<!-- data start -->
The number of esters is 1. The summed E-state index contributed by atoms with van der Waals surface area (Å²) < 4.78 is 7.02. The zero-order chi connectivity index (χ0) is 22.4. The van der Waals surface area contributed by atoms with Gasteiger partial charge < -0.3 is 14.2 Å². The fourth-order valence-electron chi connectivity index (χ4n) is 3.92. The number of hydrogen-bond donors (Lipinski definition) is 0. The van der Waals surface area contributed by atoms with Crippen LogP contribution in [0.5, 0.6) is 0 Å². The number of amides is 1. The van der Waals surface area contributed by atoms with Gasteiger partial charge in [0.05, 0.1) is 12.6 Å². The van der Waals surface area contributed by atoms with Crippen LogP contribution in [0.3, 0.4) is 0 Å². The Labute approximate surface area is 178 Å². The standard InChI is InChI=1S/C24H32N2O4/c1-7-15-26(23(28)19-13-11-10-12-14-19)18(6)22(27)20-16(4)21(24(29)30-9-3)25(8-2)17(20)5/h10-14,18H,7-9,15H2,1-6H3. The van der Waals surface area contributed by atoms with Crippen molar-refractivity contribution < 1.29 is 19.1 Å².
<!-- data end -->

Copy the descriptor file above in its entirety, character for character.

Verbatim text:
The number of esters is 1. The summed E-state index contributed by atoms with van der Waals surface area (Å²) < 4.78 is 7.02. The zero-order chi connectivity index (χ0) is 22.4. The van der Waals surface area contributed by atoms with Gasteiger partial charge < -0.3 is 14.2 Å². The fourth-order valence-electron chi connectivity index (χ4n) is 3.92. The number of hydrogen-bond donors (Lipinski definition) is 0. The van der Waals surface area contributed by atoms with Crippen LogP contribution in [0.5, 0.6) is 0 Å². The number of amides is 1. The van der Waals surface area contributed by atoms with Gasteiger partial charge in [0.05, 0.1) is 12.6 Å². The van der Waals surface area contributed by atoms with Crippen LogP contribution in [0.3, 0.4) is 0 Å². The Labute approximate surface area is 178 Å². The standard InChI is InChI=1S/C24H32N2O4/c1-7-15-26(23(28)19-13-11-10-12-14-19)18(6)22(27)20-16(4)21(24(29)30-9-3)25(8-2)17(20)5/h10-14,18H,7-9,15H2,1-6H3. The van der Waals surface area contributed by atoms with Crippen molar-refractivity contribution < 1.29 is 19.1 Å².